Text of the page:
We haven’t upgraded our RDBMS or server OS for nearly a decade. Another mission-critical software package is nearing two decades old and has been unsupported by its vendor for much of that time. Some among our management (IT management, but also the people in suits) seem to think that this is a good thing–we saved tons of money by not buying the upgrades! Now a critical piece of software needs an upgrade, but the new version will not support the decade-old stuff. One aforementioned manager took on the lead of the project and started flipping switches, and now a handful of us are losing our hair trying to figure out how to upgrade everything at once with minimal down time. This is just one example of the rudderlessness of our IT ship.
In an effort to address this, a few of us are undertaking the creation of an IT strategic plan document in the hopes that we can get it adopted as part of the agency’s overall strategic plan. I’ve volunteered to try and assemble the “Software Lifecycle Management” (or something like that) section to address the problem noted above (with the brass tacks likely in a separate document from the strategic plan). Nearly all software vendors publish life cycles and deprecation plans for their products, and it’s easy enough to determine a “sweet spot” for each piece of software considering that info along with our organization’s needs. The tricky part (for me anyway) is putting the plan for each piece together into something more cohesive.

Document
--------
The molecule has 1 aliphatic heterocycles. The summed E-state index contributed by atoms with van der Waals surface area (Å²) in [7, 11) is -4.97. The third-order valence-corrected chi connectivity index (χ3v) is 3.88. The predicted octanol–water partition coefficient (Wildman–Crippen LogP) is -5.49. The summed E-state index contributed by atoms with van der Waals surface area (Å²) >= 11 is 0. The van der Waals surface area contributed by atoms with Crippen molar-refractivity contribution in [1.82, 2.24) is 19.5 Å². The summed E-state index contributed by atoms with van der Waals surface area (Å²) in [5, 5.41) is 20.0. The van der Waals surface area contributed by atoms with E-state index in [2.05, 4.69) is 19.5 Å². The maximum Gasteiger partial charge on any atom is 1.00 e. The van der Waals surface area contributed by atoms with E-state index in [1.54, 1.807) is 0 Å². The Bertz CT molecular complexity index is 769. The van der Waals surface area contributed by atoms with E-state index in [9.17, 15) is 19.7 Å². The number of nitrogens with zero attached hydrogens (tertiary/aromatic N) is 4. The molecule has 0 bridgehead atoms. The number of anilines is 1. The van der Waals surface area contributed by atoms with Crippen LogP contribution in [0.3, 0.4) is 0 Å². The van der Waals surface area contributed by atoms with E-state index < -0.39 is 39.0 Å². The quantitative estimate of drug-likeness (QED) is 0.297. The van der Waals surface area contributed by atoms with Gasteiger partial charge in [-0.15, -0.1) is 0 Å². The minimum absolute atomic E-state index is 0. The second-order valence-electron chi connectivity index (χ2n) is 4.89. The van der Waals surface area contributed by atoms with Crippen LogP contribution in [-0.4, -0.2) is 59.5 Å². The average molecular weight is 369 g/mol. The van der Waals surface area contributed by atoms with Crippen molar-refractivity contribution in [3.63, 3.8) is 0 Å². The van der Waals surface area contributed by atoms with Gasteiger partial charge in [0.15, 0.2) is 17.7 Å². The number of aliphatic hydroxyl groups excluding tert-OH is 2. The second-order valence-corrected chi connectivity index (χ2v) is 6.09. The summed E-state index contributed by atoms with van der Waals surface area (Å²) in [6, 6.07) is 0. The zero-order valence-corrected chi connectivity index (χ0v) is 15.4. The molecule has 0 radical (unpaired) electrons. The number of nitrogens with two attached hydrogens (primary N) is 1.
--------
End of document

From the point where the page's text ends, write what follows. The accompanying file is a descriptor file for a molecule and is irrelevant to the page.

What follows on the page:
How can I document that desktop clients A,B,C… are dependent upon desktop OS X and RDBMS Y, which in turn depends on server OS Z, and then here’s how we keep all of them in their “sweet spots”? There must be books out there, but all my googling has only led me to stuff about the tactics of upgrading a single piece of software rather than the strategy for determining when to implement those tactics.